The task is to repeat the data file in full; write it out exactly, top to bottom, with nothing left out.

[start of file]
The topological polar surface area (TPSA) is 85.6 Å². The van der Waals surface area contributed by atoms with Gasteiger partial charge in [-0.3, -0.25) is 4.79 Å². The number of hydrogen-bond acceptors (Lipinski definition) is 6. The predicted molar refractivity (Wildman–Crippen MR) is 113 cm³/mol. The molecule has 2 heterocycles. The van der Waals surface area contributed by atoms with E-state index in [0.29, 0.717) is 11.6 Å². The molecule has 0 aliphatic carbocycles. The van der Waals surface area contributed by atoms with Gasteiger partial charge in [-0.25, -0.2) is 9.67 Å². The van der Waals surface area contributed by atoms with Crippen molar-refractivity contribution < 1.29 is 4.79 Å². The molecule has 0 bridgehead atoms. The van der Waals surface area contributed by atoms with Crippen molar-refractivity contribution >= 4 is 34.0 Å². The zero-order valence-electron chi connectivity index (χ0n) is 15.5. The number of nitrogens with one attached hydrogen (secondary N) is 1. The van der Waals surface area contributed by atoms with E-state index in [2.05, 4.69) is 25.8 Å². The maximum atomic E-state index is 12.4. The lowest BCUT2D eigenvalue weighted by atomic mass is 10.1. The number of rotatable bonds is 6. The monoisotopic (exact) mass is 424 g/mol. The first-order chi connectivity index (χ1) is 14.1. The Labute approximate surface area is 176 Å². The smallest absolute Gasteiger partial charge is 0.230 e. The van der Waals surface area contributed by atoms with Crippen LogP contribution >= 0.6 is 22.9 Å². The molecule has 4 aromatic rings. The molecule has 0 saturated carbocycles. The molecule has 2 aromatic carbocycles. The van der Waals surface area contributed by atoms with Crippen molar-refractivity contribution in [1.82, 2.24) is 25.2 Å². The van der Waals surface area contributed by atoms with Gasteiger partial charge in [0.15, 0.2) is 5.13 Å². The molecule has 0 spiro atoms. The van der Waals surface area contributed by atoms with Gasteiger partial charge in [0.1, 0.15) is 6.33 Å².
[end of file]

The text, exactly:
The topological polar surface area (TPSA) is 85.6 Å². The van der Waals surface area contributed by atoms with Gasteiger partial charge in [-0.3, -0.25) is 4.79 Å². The number of hydrogen-bond acceptors (Lipinski definition) is 6. The predicted molar refractivity (Wildman–Crippen MR) is 113 cm³/mol. The molecule has 2 heterocycles. The van der Waals surface area contributed by atoms with E-state index in [0.29, 0.717) is 11.6 Å². The molecule has 0 aliphatic carbocycles. The van der Waals surface area contributed by atoms with Gasteiger partial charge in [-0.25, -0.2) is 9.67 Å². The van der Waals surface area contributed by atoms with Crippen molar-refractivity contribution < 1.29 is 4.79 Å². The molecule has 0 bridgehead atoms. The van der Waals surface area contributed by atoms with Crippen molar-refractivity contribution >= 4 is 34.0 Å². The zero-order valence-electron chi connectivity index (χ0n) is 15.5. The number of nitrogens with one attached hydrogen (secondary N) is 1. The van der Waals surface area contributed by atoms with E-state index in [2.05, 4.69) is 25.8 Å². The maximum atomic E-state index is 12.4. The lowest BCUT2D eigenvalue weighted by atomic mass is 10.1. The number of rotatable bonds is 6. The monoisotopic (exact) mass is 424 g/mol. The first-order chi connectivity index (χ1) is 14.1. The Labute approximate surface area is 176 Å². The smallest absolute Gasteiger partial charge is 0.230 e. The van der Waals surface area contributed by atoms with Crippen LogP contribution >= 0.6 is 22.9 Å². The molecule has 4 aromatic rings. The molecule has 0 saturated carbocycles. The molecule has 2 aromatic carbocycles. The van der Waals surface area contributed by atoms with Crippen molar-refractivity contribution in [1.82, 2.24) is 25.2 Å². The van der Waals surface area contributed by atoms with Gasteiger partial charge in [0.15, 0.2) is 5.13 Å². The molecule has 0 spiro atoms. The van der Waals surface area contributed by atoms with Gasteiger partial charge in [0.1, 0.15) is 6.33 Å².